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A Study in Rock-Weathering

Samuel S. Goldich
The Journal of Geology
Vol. 46, No. 1 (Jan. - Feb., 1938), pp. 17-58
Stable URL: http://www.jstor.org/stable/30079586
Page Count: 42
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Since scans are not currently available to screen readers, please contact JSTOR User Support for access. We'll provide a PDF copy for your screen reader.
A Study in Rock-Weathering
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Abstract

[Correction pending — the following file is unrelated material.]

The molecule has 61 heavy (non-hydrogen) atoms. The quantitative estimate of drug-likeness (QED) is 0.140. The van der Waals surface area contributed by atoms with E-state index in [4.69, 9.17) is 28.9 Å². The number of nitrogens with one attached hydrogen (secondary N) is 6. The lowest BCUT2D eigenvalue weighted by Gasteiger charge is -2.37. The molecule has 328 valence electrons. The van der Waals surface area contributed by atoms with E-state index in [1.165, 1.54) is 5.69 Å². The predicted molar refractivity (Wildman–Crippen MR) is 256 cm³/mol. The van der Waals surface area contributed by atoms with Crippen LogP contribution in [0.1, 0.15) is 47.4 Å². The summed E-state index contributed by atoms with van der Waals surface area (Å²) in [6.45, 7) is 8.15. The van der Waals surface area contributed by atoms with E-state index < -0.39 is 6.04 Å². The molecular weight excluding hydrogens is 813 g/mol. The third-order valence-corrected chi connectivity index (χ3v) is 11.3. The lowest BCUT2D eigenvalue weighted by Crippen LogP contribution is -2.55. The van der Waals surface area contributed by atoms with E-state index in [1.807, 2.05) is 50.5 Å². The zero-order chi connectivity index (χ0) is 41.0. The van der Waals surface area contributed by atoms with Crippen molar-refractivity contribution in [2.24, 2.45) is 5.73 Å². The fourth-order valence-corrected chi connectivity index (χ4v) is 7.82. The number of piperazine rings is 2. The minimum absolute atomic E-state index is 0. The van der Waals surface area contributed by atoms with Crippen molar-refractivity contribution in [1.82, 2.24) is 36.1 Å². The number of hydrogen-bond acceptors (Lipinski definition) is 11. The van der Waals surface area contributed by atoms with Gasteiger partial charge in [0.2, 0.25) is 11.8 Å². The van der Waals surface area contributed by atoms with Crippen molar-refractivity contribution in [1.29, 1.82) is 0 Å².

Four districts furnished samples for a study in rock-weathering. Mineralogical data and fourteen new chemical analyses are presented in tables and diagrams. The granite gneiss of Morton, Minnesota, shows a marked loss of soda and lime in early stages of weathering but a more gradual loss of potash and baria. The progress of the decomposition is interpreted from a series of six samples of residual clay. Kaolinite is an end product. New chemical analyses of material from the Medford, Massachusetts, diabase are presented as a check on the older data. Ferrous and ferric iron determinations on samples of diabase and of glacial till suggest that the till is less oxidized than the underlying diabase, indicating preglacial weathering of the diabase. A diabase on the north shore of Lake Superior, Minnesota, is weathered locally to a depth of 40 feet but shows little chemical change except oxidation. An amphibolite from the Black Hills, South Dakota, yielded beidellite or related clay minerals by decomposition of its hornblende. Calcite has been leached, and other minerals attacked. On the basis of the present and earlier studies, a mineral-stability series in weathering is proposed. The arrangement of the common rock-forming minerals in this series is found to coincide with the reaction series. Experimental work on the attack of silicate minerals by water is in accord with the suggested mineral-stability series.

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